Patient: For years I’ve had a serious b12 deficiency, and have been taking injections. At first 1mL monthly, then every 3 weeks, now every two. Yet every time I have blood work done, my b12 is still very low. When I first showed deficiency, I was given an injection every month for 3 months, then was told to take b12 pills, but that didn’t help at all. I have a malabsorption disorder so I wasn’t getting any benefit from the pills. But the injections “should” be helping shouldn’t they? Absorption shouldn’t be a concern when the b12 is injected should it? Why am I still low all the time? I’m also anemic. I’ve tried eating healthier, and purposely buying foods that should boost my iron and b12, but again the malabsorption disorder gets in the way. I can’t gain weight, no matter how much food or what kinds of food I eat, I haven’t been able to get above 115lbs in 10 years. Not sure if this is related, but I was diagnosed with stage 4 endometriosis in 2006. Had 3 laproscopic surgeries and numerous treatments to try and relieve the pain, all to no avail. I’m 29 years old and just last month had to take the last resort of having a hysterectomy. I went to a gastrointestinal specialist years ago that said I may have Celiac disease (his reasoning for the malabsorption), but that turned out not to be true. He never could figure out the cause, but later, after finding out about the endometriosis, that was determined to be the likely cause. My intestines (by endoscopy) were inflamed and showed cell abnormalities. During my surgeries, I had endometiral adhesions and scar tissue along my intestines and sigmoid. The inflammation subsided slightly after as much of the adhesions were removed as possible. Anyway, what now? Will I keep having to get these injections less and less time apart? Do I need more than 1mL? I can feel it, I know when it’s low…..the fatigue becomes unbearable. When I do take it I feel better by the next day, but again after a week or so the fatigue starts to creep back. Full blown “my body can barely move” by the time the next injection is due. I’m quite literally getting “tired” of it.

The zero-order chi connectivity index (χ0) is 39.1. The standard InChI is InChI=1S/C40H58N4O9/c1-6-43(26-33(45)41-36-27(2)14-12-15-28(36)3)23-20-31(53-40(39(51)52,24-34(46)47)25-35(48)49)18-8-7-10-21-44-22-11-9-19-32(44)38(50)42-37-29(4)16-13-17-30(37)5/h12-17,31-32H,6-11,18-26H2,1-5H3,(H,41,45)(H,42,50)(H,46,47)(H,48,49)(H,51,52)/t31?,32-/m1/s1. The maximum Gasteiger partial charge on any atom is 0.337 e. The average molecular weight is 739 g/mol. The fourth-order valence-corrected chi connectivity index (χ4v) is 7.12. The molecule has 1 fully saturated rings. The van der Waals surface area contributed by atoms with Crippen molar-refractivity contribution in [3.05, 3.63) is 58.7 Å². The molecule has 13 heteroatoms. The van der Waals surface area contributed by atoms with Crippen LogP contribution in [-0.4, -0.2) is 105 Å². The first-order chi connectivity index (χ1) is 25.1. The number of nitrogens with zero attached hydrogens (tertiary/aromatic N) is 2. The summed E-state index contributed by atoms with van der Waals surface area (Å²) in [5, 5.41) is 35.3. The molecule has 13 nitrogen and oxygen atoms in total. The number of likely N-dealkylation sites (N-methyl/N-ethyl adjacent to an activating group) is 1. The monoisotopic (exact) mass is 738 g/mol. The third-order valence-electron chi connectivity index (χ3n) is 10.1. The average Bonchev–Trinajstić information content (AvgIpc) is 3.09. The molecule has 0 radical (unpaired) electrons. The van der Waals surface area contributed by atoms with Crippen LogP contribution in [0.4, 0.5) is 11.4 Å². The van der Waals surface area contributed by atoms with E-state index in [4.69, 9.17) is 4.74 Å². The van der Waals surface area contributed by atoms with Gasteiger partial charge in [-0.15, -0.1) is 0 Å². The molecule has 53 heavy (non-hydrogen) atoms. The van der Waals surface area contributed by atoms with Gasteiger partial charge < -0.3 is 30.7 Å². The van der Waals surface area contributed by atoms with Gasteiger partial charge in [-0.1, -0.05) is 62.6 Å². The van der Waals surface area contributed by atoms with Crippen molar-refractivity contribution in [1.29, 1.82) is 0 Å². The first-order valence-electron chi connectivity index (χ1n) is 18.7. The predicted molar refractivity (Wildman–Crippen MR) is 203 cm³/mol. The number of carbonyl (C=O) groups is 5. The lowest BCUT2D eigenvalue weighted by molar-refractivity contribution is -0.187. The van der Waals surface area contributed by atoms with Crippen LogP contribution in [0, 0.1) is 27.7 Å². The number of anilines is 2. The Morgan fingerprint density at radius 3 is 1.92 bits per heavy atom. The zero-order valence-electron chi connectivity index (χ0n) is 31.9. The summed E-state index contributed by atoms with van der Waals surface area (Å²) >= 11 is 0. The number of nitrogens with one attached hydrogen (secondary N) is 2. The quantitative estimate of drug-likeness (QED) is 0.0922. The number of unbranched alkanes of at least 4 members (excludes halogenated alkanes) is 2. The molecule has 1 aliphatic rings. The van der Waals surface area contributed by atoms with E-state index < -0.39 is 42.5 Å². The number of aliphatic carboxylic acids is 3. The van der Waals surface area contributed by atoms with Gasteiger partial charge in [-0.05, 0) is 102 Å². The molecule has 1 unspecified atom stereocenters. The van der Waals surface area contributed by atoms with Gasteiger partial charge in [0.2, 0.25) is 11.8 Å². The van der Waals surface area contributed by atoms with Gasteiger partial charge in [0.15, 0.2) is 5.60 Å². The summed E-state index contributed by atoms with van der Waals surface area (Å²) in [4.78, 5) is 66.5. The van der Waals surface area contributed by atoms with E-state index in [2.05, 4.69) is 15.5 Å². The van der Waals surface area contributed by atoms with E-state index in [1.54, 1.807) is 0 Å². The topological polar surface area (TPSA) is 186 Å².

Doctor: For absorption of vitamin B12 to occur, it must combine with intrinsic factor (IF) a substance produced by the gastric p arietal cells of the stomach. The B12-IF complex is then absorbed through the small intestine. Classic pernicious anemia is caused by the failure of gastric parietal cells to produce sufficient IF, but in your case the problem lies with absorption in the small intestine. Because the lining of the small intestine is affected, you cannot absorb this complex from the diet and therefore it requires replacement with injection. Replacement is lifelong to prevent neurological complications such as subacute combined degeneration of the spinal cord. Coexistent iron deficiency is common and is probably due to malabsorption of iron also.Most of the injected doses in excess of 50 mcg rapidly are excreted in the urine. Thus, when starting therapy, repeated doses are recommended in order to replenish body stores. A number of regimens have been recommended. One regimen is daily subcutaneous injection for the first week, then doses are administered twice weekly for another 4-5 weeks. Then, 100 mcg can be administered monthly. Alternatively, another regimen is weekly injections of 1000 mcg of vitamin B-12 for 5-6 weeks, followed by monthly injections. I recommend discussing your management with your family doctor, to agree on an injection regimen.